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North Shore Community College: Blueprint for Technology Implementation

When North Shore Community College (NSCC), a public college in Massachusetts with more than 95 degree programs, wanted to integrate its campus business on the Internet, it decided to use Campus Pipeline Inc.'s Web Platform solution. In doing so, it envisioned a single sign-on platform to connect its five campus locations, streamline back-office work, develop a self-service system for student services, and enhance interaction among campus users.

The building blocks of the integration were the platform and SCT Banner's online student information system, including Web-for-Student and Web-for-Faculty. Gary Ham, the college's chief information officer, says, "It was like discovering gravity. Campus Pipeline provided a single context from which we could confidently achieve all we had set out to do and more."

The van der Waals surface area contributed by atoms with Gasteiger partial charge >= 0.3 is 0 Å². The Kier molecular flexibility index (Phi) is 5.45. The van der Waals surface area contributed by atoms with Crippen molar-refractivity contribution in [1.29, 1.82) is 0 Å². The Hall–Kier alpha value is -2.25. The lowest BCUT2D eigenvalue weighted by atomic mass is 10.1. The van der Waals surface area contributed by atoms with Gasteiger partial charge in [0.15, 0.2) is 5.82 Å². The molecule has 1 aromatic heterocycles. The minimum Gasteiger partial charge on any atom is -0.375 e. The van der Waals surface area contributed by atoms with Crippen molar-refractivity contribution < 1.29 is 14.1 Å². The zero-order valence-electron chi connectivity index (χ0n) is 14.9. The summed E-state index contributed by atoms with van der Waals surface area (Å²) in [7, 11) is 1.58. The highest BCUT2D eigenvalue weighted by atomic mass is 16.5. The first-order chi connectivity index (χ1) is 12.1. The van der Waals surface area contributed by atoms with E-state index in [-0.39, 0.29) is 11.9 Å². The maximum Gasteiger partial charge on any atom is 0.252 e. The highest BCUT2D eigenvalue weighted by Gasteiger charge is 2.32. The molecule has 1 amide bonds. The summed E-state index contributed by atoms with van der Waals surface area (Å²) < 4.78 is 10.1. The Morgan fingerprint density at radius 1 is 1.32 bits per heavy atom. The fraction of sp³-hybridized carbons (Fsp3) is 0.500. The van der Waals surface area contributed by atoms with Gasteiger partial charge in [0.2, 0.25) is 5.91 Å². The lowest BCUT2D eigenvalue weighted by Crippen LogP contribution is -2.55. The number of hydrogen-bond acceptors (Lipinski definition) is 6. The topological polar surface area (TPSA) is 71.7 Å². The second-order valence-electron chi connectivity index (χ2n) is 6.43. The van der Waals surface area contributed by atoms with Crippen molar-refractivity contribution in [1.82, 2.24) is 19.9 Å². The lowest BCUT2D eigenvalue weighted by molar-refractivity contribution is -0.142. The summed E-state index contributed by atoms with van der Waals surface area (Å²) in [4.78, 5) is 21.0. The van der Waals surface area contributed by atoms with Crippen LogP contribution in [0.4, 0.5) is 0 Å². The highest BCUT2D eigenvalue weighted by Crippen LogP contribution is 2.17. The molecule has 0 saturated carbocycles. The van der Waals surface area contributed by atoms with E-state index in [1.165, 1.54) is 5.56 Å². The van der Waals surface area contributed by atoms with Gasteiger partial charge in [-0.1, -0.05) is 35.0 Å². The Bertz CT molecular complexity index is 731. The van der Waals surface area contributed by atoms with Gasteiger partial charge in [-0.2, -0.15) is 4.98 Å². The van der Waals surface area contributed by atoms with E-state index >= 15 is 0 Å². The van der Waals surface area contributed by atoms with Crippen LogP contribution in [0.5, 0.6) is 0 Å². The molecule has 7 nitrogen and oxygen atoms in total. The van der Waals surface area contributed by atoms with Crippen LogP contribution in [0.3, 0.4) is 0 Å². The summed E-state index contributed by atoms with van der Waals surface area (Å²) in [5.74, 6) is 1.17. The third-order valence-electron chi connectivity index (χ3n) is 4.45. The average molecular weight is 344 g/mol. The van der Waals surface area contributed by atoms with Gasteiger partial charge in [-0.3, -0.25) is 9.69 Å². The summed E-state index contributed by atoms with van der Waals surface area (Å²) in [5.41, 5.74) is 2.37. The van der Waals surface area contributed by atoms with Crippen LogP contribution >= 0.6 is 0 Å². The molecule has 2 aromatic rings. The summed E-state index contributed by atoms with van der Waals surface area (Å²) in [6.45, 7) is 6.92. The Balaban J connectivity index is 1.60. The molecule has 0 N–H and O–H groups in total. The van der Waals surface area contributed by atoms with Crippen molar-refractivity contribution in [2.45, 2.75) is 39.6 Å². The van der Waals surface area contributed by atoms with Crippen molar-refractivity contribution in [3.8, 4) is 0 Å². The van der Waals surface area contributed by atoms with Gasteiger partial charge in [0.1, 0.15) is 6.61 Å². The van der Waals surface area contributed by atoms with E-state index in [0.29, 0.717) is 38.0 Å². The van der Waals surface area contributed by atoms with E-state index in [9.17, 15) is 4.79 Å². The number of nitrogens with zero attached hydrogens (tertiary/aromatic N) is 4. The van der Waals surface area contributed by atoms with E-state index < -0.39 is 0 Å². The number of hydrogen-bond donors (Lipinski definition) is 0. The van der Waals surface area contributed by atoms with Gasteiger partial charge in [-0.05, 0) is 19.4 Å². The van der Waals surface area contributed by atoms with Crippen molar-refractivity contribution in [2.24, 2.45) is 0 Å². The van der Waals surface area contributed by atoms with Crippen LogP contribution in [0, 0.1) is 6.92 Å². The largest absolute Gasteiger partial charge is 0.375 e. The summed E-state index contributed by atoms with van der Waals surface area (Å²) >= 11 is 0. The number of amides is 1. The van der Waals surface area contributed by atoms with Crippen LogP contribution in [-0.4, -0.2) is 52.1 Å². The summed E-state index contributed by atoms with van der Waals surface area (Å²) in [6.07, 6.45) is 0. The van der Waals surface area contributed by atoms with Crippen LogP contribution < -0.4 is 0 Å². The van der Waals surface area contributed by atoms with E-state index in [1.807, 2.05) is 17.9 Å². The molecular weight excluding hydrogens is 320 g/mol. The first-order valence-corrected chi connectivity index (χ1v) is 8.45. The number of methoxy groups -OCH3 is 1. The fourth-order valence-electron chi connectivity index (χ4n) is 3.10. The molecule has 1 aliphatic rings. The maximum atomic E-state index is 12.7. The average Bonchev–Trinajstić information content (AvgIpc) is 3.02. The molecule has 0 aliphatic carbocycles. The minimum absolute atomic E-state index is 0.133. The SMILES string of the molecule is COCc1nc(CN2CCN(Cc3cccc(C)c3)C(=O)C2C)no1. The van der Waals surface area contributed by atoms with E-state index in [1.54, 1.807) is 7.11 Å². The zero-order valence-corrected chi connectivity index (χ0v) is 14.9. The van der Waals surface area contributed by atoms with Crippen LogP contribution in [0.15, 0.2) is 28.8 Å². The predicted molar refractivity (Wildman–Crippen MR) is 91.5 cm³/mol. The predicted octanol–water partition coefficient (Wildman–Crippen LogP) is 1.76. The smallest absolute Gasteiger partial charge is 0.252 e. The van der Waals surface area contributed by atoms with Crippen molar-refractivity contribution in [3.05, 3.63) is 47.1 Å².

NSCC has now been live with Campus Pipeline's platform for one year. Students have access to online course registration, payment features, transcripts, financial aid, course schedules, e-mail, calendars, chat and discussion board areas, and even full-time online tutoring.

Developers said the successful Campus Pipeline platform implementation was directly related to extensive planning conducted before and during the project. The NSCC Information Systems group developed specific objectives to ensure campus teams would be working toward the same goal. Ham demonstrated the features of the system to campus stakeholders. The decision to move forward was made during a meeting of faculty and management.

Inviting users to form teams to make functional decisions about portal implementation was critical for gaining consensus. Three teams were then formed as a means to split the project into logical segments.

First, an SCT Banner Web Functional Team was charged with configuring SCT's Web-for-Student and Web-for-Faculty products to reflect the college's actual practices. Team members represented all of the service areas using the Banner Student Information System.

Then, a Web Technical Team, which included Information Systems staff, was responsible for the installation, initial configuration, and maintenance of the SCT Web products, as well as Campus Pipeline's platform. Finally, a Pipeline Advisory Team was charged with defining procedures and creating the look of the platform environment.